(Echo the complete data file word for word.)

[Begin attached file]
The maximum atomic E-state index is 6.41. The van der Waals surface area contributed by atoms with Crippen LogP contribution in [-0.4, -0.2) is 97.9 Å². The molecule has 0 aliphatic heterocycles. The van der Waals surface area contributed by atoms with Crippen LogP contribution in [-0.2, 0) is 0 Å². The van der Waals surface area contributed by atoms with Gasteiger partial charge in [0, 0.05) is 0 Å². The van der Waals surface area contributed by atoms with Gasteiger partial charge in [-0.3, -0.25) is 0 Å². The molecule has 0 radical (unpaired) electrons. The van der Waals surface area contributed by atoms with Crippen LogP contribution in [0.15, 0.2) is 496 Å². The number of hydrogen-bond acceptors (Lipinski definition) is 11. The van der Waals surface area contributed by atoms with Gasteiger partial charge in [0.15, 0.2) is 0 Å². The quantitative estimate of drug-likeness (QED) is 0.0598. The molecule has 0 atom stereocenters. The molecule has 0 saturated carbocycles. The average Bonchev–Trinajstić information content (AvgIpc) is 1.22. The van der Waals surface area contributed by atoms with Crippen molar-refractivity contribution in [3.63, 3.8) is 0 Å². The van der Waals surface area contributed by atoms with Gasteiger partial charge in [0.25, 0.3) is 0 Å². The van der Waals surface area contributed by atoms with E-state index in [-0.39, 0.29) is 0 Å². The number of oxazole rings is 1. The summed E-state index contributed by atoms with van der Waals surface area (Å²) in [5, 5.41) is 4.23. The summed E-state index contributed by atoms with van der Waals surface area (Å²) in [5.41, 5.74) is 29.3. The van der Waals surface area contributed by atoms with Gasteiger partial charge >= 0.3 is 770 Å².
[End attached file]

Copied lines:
The maximum atomic E-state index is 6.41. The van der Waals surface area contributed by atoms with Crippen LogP contribution in [-0.4, -0.2) is 97.9 Å². The molecule has 0 aliphatic heterocycles. The van der Waals surface area contributed by atoms with Crippen LogP contribution in [-0.2, 0) is 0 Å². The van der Waals surface area contributed by atoms with Gasteiger partial charge in [0, 0.05) is 0 Å². The van der Waals surface area contributed by atoms with Gasteiger partial charge in [-0.3, -0.25) is 0 Å². The molecule has 0 radical (unpaired) electrons. The van der Waals surface area contributed by atoms with Crippen LogP contribution in [0.15, 0.2) is 496 Å². The number of hydrogen-bond acceptors (Lipinski definition) is 11. The van der Waals surface area contributed by atoms with Gasteiger partial charge in [0.15, 0.2) is 0 Å². The quantitative estimate of drug-likeness (QED) is 0.0598. The molecule has 0 atom stereocenters. The molecule has 0 saturated carbocycles. The average Bonchev–Trinajstić information content (AvgIpc) is 1.22. The van der Waals surface area contributed by atoms with Crippen molar-refractivity contribution in [3.63, 3.8) is 0 Å². The van der Waals surface area contributed by atoms with Gasteiger partial charge in [0.25, 0.3) is 0 Å². The van der Waals surface area contributed by atoms with E-state index in [-0.39, 0.29) is 0 Å². The number of oxazole rings is 1. The summed E-state index contributed by atoms with van der Waals surface area (Å²) in [5, 5.41) is 4.23. The summed E-state index contributed by atoms with van der Waals surface area (Å²) in [5.41, 5.74) is 29.3. The van der Waals surface area contributed by atoms with Gasteiger partial charge >= 0.3 is 770 Å².